Michael Mallows: Listening Energising Assertiveness Delegation

Michael Mallows: Hi Lesley

Michael Holland: Hello Michael. Can you say a little more about listening, please?

David Jaques: I'm interested in the way we can model leadership skills in the way we lead training groups

Michael Mallows: Michael, Listening, at its best, requires 'wide band' and low band processing

David Jaques: The above (on modelling) was from David Jaques

Michael Mallows: Wide band includes paying attention to the silences, the sighs, the frowns, smiles, gestures, breathing patters, etc - I mean patterns

Pam Corrigan: Hi Michael, I'm working on NLP at the moment. I'd like to know how logical levels have an effect on leadership

Lesley Tully: I think breathing patters is good too!

Michael Mallows: David J (hi), yes, I think we act as role models when leading groups - do it well, and...

Michael Holland: How can we help people develop these attributes?

Steve Gorton: Logical levels - the key issue is for leaders to have worked up to a purpose/mission and as a result achieve alignment and congruence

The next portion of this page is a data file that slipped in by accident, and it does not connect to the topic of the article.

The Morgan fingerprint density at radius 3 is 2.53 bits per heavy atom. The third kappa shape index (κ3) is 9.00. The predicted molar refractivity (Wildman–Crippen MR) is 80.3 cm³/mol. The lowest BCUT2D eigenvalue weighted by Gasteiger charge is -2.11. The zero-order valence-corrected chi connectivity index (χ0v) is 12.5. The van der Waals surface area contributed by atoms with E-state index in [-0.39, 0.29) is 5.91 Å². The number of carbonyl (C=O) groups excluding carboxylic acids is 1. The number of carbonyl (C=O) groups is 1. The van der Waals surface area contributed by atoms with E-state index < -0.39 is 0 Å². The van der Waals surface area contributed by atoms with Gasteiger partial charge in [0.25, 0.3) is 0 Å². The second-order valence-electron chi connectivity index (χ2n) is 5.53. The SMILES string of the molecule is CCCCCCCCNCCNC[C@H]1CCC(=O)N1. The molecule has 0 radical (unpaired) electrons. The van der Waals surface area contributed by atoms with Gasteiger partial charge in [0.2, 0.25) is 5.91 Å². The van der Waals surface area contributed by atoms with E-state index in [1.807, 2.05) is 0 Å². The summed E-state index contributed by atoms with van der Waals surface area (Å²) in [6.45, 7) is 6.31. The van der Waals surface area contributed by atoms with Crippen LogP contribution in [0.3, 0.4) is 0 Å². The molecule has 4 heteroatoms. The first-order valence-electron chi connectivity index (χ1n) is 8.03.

Michael Mallows: Pam, I use them at the beginning of a (training) session, without necessarily labeling them at that point, to explore on which levels things are going well, and on which they could go better.

Lesley Tully: By using them ourselves - listening and observing what we do - how do we listen? How do others react? What works well when we listen?

Steve Gorton: Steve Gorton - comment about LL's mine

Michael Mallows: And Steve's points add to that

Michael Mallows: What works well (on / for whom?) It also depends on our reasons / motives/ desired outcomes from listening. Do we want to know, to discover, to uncover, to reveal, to argue, to convince, to validate...Good listeners ask at least thrice as many questions as 'bad' listeners. And, it's remembering the statistic which claims less than 10% of the spoken communication is the meaning of the words. More than 40% the way we say them, are NON verbal